Archive Links

Consumer Archive
CU System Archive
Market Archive
Products Archive
Washington Archive
150x172_CUEffect.jpg
Contacts
LISA MCCUEVICE PRESIDENT OF COMMUNICATIONS
EDITOR-IN-CHIEF
MICHELLE WILLITSManaging Editor
RON JOOSSASSISTANT EDITOR
ALEX MCVEIGHSTAFF NEWSWRITER
TOM SAKASHSTAFF NEWSWRITER

News Now

Consumer

Students: Easy ways to cut costs

Consumer
McLEAN, Va. (4/21/15)--College students are gaining confidence in personal finance management but unfortunately also have become less competent. A survey conducted by High One and Everfi recently found that in 2014, college students were more likely to use more than one credit card than they did in 2012 (USA Today April 6).
 
Considering that nearly two-thirds of undergrads take out student loans, and college seniors are graduating with an average loan balance close to $24,000, if students aren't careful about spending, the first financial steps they take after college might send them in the wrong direction.
 
While college expenses may seem limitless, students can learn to manage them by avoiding these common money drains, according to CUNA's member education department:
  • Carrying a credit card balance. Many credit card companies lure borrowers with enticing offers, and then hit them with a hefty monthly interest charge on their accrued balance. According to Forbes, the average student graduates with $4,100 in credit card debt. Using a credit card is not a bad thing and actually can improve a credit score, but the key is to pay off the balance every month. If you don't already have one, consider getting a credit union credit card. Credit union cards typically carry lower interest rates and fees than credit cards from other financial institutions;
  • Going out to eat--a lot. Say you spend about $5 on a coffee and bagel for breakfast each morning and $8 on a sandwich or fast food for lunch and dinner. That means you're spending more than $100 for five days of food--and these examples are modest. While it may take a few extra minutes each day, buying $100 worth of groceries and cooking at home will stretch your dollar, and can be healthier too;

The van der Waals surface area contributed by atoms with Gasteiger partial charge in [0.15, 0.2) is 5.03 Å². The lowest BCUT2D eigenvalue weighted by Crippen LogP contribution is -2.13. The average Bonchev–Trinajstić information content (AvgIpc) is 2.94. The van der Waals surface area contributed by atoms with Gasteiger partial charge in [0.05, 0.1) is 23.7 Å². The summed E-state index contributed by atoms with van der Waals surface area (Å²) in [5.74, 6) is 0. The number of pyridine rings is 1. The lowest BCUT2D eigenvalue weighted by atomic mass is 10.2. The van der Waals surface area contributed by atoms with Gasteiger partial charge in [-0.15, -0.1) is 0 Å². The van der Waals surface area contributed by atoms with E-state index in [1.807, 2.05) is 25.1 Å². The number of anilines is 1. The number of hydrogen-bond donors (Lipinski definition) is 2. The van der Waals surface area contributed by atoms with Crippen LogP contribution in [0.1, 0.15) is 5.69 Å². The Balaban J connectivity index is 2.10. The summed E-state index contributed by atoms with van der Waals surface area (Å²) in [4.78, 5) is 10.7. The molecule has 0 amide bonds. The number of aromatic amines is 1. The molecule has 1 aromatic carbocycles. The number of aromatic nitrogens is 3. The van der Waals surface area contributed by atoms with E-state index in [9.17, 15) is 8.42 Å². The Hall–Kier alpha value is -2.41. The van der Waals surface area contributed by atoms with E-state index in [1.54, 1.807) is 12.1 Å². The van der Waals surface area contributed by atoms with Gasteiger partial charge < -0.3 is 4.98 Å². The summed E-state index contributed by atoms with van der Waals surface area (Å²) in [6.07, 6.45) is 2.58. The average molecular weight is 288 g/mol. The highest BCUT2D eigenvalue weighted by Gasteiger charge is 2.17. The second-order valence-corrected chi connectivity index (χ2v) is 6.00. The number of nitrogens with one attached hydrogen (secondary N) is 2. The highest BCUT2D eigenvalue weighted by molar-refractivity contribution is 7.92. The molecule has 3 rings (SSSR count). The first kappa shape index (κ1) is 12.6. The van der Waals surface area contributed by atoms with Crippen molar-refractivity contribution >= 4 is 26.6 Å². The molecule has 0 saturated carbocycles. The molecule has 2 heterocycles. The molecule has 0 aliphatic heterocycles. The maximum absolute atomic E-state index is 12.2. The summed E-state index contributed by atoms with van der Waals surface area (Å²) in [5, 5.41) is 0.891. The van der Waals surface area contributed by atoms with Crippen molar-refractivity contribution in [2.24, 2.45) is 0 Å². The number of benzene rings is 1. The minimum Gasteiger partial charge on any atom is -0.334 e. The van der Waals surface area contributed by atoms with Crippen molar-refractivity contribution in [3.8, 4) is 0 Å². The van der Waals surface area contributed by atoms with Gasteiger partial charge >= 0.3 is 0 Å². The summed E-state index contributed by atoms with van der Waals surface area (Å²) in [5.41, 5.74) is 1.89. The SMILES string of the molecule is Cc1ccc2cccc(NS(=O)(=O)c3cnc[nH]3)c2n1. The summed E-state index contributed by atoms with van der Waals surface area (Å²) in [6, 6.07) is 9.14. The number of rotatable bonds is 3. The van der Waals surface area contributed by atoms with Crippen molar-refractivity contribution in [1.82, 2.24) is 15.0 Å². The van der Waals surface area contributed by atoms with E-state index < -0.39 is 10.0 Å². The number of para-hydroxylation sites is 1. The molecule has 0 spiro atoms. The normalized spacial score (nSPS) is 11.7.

• Buying new textbooks. According to the College Board, the average student at a four-year public college spends $1,200 on books and supplies annually. You can't eliminate the cost completely, but there are ways to trim your textbook budget. Consider purchasing used textbooks online. You also can resell your textbooks via sites like Amazon Marketplace or Half.com after classes end. Textbook rentals also have become popular. Some colleges offer free book rentals to their students. Anyone can rent though. Try sites such as Chegg, BookRenter, CampusBookRentals and CollegeBookRenter; and
  • Not using campus resources. Most colleges assess fees, which help provide a range of student services beyond those covered by tuition. Since you're already paying for these services, don't waste the money elsewhere. For example, use the campus gym instead of paying for an additional gym membership and use campus technology resources instead of paying an offsite repair shop.
For related information, read "Understanding College Financial Aid Awards" in the Home & Family Finance Resource Center.
 
RSS





print
News Now LiveWire
Final field-of-membership rule tops April 30 NCUA agenda http://t.co/gFIhRhUCts
2 hours ago
.@CUNA's @Nussle speaks to @VonnieQuinn about #StoptheDataBreaches and reg. relief. http://t.co/TMTubG9Afk
4 hours ago
RT @NCUFoundation: .The Foundation's @hylandhighway with @NatlJumpStart President/CEO Laura Levine at #FLHillDay2015 today: http://t.co/ep5…
7 hours ago
Seriously underwater homes rise, new-home sales tumble News Now: http://t.co/2LzWTkqnES
7 hours ago
#NewsNow Cornerstone Foundation awards $71K in grants http://t.co/Y6D8K9rwWv
9 hours ago